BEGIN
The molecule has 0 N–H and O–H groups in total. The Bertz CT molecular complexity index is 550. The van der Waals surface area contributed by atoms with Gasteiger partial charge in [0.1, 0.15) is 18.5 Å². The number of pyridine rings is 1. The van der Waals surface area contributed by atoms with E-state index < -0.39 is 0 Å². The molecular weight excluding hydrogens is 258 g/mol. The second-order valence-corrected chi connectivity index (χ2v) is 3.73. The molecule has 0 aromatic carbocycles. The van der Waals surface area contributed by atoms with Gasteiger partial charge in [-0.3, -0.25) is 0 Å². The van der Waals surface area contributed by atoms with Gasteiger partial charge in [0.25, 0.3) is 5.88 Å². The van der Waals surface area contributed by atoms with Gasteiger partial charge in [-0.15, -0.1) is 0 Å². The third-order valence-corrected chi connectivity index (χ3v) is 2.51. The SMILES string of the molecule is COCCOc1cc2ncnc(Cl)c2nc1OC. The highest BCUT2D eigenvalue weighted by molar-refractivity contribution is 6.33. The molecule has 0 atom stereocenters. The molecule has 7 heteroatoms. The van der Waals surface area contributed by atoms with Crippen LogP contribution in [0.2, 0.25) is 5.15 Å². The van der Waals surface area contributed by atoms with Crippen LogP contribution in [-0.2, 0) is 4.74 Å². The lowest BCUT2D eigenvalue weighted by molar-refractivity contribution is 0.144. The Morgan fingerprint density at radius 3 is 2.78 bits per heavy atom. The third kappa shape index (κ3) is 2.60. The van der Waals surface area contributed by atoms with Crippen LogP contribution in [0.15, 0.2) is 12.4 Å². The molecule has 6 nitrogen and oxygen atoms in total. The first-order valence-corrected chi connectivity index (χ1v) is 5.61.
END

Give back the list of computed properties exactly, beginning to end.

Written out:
The molecule has 0 N–H and O–H groups in total. The Bertz CT molecular complexity index is 550. The van der Waals surface area contributed by atoms with Gasteiger partial charge in [0.1, 0.15) is 18.5 Å². The number of pyridine rings is 1. The van der Waals surface area contributed by atoms with E-state index < -0.39 is 0 Å². The molecular weight excluding hydrogens is 258 g/mol. The second-order valence-corrected chi connectivity index (χ2v) is 3.73. The molecule has 0 aromatic carbocycles. The van der Waals surface area contributed by atoms with Gasteiger partial charge in [-0.3, -0.25) is 0 Å². The van der Waals surface area contributed by atoms with Gasteiger partial charge in [0.25, 0.3) is 5.88 Å². The van der Waals surface area contributed by atoms with Gasteiger partial charge in [-0.15, -0.1) is 0 Å². The third-order valence-corrected chi connectivity index (χ3v) is 2.51. The SMILES string of the molecule is COCCOc1cc2ncnc(Cl)c2nc1OC. The highest BCUT2D eigenvalue weighted by molar-refractivity contribution is 6.33. The molecule has 0 atom stereocenters. The molecule has 7 heteroatoms. The van der Waals surface area contributed by atoms with Crippen LogP contribution in [0.2, 0.25) is 5.15 Å². The van der Waals surface area contributed by atoms with Crippen LogP contribution in [-0.2, 0) is 4.74 Å². The lowest BCUT2D eigenvalue weighted by molar-refractivity contribution is 0.144. The Morgan fingerprint density at radius 3 is 2.78 bits per heavy atom. The third kappa shape index (κ3) is 2.60. The van der Waals surface area contributed by atoms with Crippen LogP contribution in [0.15, 0.2) is 12.4 Å². The molecule has 6 nitrogen and oxygen atoms in total. The first-order valence-corrected chi connectivity index (χ1v) is 5.61.